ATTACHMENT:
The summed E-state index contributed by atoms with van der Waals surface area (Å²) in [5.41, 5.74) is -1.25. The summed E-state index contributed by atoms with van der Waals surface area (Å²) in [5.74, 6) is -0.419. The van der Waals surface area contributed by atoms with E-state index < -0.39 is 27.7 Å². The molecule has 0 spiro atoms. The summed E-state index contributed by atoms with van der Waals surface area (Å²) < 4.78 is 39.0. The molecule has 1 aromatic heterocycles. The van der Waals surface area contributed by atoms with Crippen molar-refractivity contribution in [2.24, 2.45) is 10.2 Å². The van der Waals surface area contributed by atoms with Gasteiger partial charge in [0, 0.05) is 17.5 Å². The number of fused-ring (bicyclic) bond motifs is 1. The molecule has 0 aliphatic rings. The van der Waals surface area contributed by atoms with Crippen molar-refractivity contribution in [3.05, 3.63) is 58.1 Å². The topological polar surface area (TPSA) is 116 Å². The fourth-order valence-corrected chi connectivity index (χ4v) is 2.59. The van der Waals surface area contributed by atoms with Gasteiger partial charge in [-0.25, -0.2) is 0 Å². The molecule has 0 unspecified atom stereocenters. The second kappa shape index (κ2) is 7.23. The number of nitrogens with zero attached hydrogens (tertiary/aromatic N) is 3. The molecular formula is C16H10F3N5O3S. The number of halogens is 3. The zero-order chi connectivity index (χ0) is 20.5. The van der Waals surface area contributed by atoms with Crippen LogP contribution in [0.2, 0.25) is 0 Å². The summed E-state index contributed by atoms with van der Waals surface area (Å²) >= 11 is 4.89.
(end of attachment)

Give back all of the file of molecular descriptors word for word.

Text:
The summed E-state index contributed by atoms with van der Waals surface area (Å²) in [5.41, 5.74) is -1.25. The summed E-state index contributed by atoms with van der Waals surface area (Å²) in [5.74, 6) is -0.419. The van der Waals surface area contributed by atoms with E-state index < -0.39 is 27.7 Å². The molecule has 0 spiro atoms. The summed E-state index contributed by atoms with van der Waals surface area (Å²) < 4.78 is 39.0. The molecule has 1 aromatic heterocycles. The van der Waals surface area contributed by atoms with Crippen molar-refractivity contribution in [2.24, 2.45) is 10.2 Å². The van der Waals surface area contributed by atoms with Gasteiger partial charge in [0, 0.05) is 17.5 Å². The number of fused-ring (bicyclic) bond motifs is 1. The molecule has 0 aliphatic rings. The van der Waals surface area contributed by atoms with Crippen molar-refractivity contribution in [3.05, 3.63) is 58.1 Å². The topological polar surface area (TPSA) is 116 Å². The fourth-order valence-corrected chi connectivity index (χ4v) is 2.59. The van der Waals surface area contributed by atoms with Gasteiger partial charge in [-0.25, -0.2) is 0 Å². The molecule has 0 unspecified atom stereocenters. The second kappa shape index (κ2) is 7.23. The number of nitrogens with zero attached hydrogens (tertiary/aromatic N) is 3. The molecular formula is C16H10F3N5O3S. The number of halogens is 3. The zero-order chi connectivity index (χ0) is 20.5. The van der Waals surface area contributed by atoms with Crippen LogP contribution in [0.2, 0.25) is 0 Å². The summed E-state index contributed by atoms with van der Waals surface area (Å²) >= 11 is 4.89.